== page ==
Deputy Leader of the Nationals and Agriculture Minister Bridget McKenzie is under pressure to resign . Picture Kym Smith
Deputy Leader of the Nationals and Agriculture Minister Bridget McKenzie is under pressure to resign . Picture Kym Smith

The shock email that exposed McKenzie

Two words in a single email exposed the behaviour of embattled Deputy Nationals Leader Bridget McKenzie, leading to the probe into the sports grants scheme.

It is alleged that the "smoking gun" for the Auditor-General was an email containing the words "targeted" and "marginal" when referring to seats that grants would be dished out to, Sky News reports.

The email was obtained by the Auditor-General and led them to uncover the rorting of the scheme, Sky News claims.

 

Deputy Leader of the Nationals and Agriculture Minister Bridget McKenzie is under pressure to resign . Picture Kym Smith
Deputy Leader of the Nationals and Agriculture Minister Bridget McKenzie is under pressure to resign . Picture Kym Smith

Senator McKenzie is facing pressure to resign over the saga which saw the government use a $100 million sports grant program to hand out cash to marginal seats ahead of the 2019 election.

The latest development comes amid a report from the ABC that Sport Australia, the agency charged with administering the sports grant scheme, warned the Morrison Government that its interference was compromising its independence.

Sport Australia was reportedly angry that community sports projects it recommended for federal funding were being ignored in favour of projects in election battleground seats.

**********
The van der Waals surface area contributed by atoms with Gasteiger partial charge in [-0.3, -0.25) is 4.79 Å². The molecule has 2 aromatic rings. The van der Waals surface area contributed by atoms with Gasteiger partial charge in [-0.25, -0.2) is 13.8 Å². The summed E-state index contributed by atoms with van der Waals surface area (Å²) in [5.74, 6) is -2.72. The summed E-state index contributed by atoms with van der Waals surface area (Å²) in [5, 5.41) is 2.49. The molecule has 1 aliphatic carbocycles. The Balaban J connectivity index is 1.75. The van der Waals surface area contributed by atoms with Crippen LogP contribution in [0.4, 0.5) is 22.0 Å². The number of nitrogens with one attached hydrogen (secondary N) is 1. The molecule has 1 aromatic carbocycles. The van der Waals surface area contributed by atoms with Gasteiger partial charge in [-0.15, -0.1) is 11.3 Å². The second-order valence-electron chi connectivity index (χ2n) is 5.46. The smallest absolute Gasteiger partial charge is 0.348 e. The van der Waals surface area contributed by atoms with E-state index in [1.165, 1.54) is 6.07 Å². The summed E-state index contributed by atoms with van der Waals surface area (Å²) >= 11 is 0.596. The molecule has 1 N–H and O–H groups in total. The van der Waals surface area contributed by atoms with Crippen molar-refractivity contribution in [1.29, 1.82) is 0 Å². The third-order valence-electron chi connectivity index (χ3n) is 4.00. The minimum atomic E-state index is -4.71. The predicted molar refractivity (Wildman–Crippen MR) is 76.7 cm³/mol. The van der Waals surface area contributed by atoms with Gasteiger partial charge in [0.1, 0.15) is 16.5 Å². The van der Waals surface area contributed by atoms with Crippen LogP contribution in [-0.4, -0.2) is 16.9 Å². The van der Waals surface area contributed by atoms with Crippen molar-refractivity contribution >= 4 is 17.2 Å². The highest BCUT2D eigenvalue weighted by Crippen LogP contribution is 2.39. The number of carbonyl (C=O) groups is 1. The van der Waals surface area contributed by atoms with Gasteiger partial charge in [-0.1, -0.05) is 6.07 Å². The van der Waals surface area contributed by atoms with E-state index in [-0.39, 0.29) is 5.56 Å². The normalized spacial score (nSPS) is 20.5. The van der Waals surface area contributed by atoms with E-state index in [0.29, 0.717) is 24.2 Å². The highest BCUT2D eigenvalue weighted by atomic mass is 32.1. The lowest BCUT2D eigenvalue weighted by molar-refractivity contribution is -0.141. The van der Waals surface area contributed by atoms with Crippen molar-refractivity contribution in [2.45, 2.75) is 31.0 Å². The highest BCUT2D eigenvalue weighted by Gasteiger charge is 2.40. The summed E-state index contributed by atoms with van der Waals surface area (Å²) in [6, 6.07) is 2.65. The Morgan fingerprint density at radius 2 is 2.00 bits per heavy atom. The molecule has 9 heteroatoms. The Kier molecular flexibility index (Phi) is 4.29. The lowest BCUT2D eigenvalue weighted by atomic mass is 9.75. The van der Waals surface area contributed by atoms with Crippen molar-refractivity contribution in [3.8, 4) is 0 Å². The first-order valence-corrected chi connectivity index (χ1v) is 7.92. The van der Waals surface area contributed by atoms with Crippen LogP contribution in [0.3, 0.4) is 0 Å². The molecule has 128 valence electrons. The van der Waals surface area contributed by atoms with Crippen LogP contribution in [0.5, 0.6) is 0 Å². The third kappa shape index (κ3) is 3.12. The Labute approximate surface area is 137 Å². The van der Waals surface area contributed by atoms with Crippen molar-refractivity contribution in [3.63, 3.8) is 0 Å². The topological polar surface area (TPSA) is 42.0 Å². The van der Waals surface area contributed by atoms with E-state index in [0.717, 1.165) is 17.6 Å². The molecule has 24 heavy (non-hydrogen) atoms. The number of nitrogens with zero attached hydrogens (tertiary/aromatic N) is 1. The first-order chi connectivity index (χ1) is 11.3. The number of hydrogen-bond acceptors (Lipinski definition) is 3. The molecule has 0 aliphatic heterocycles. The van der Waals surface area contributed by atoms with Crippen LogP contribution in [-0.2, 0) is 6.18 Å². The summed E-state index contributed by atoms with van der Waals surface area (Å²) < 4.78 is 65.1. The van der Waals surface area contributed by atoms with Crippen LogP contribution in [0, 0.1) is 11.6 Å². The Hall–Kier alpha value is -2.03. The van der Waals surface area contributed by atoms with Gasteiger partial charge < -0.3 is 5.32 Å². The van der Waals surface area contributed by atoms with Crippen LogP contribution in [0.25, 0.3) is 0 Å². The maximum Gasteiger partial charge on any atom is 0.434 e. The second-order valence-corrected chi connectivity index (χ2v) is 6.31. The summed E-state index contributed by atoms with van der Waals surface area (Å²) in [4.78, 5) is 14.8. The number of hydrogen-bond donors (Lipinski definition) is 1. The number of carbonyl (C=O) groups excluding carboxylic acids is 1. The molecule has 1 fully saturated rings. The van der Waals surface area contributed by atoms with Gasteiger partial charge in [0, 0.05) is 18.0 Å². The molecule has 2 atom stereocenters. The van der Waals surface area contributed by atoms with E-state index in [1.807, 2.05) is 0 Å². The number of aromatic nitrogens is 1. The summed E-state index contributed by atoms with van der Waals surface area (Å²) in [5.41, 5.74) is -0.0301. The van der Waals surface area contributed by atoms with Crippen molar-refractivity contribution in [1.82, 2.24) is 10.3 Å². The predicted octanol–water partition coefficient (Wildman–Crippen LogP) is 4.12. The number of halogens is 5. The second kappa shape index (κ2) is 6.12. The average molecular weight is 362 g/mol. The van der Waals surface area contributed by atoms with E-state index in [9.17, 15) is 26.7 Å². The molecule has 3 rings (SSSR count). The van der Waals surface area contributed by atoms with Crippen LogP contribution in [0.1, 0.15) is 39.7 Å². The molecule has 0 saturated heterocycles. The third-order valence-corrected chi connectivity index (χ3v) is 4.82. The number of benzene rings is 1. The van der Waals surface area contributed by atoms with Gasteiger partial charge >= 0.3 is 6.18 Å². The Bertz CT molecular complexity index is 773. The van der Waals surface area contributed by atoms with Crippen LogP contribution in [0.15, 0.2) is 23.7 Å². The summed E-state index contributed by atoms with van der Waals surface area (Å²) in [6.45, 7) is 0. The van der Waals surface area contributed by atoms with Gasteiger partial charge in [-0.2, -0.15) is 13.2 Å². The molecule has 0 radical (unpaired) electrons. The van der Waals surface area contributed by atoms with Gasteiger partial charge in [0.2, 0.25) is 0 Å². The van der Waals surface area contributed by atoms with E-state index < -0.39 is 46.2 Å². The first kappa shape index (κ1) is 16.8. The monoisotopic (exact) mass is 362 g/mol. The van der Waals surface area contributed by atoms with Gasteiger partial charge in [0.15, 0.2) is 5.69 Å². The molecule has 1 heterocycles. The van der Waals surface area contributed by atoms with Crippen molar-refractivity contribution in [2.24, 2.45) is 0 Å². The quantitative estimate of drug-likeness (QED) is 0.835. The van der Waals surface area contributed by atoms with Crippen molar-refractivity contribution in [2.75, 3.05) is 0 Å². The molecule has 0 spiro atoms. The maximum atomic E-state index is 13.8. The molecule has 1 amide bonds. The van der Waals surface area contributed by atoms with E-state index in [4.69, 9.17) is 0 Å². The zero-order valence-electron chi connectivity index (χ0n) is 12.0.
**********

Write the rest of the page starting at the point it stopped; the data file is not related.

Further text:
The ABC reports that a month before the election was called, Sport Australia wrote to Senator McKenzie outlining its fears.

The minister's defenders are maintaining the grants are all above board but many within the Nationals are gunning for her to be sacked from her deputy leadership position.

Senator McKenzie is facing more criticism for failing to declare a new investment property in the blue-chip inner Melbourne suburb of Middle Park for three months.

Parliamentary practice gives MPs 35 days to update their register of interests after buying a property, but she did not declare the October purchase until January.

Her office has blamed a long settlement period for the delay.

National Party president Larry Anthony today said he was confident Ms McKenzie will survive the sports grants controversy.

Prime Minister Scott Morrison referred Senator McKenzie's handling of the program to his department head Philip Gaetjens to see if ministerial rules were broken.

Bridget McKenzie is the subject of an investigation by the Prime Minister’s department head. Picture Gary Ramage
Bridget McKenzie is the subject of an investigation by the Prime Minister’s department head. Picture Gary Ramage

Mr Anthony said while there may be differences of opinion in the coalition on Senator McKenzie's future, he said people shouldn't read too much into it. "You always get the to-ing and fro-ing in politics," Mr Anthony said.

Federal Health Minister Greg Hunt presumed Senator McKenzie would still be a cabinet minster before parliament resumes next week, he told the ABC.

Former National Party leader Barnaby Joyce was also confident the minister would survive.

"This will be a rough time in her career, but I bet you she'll see it through," he told the Seven Network.



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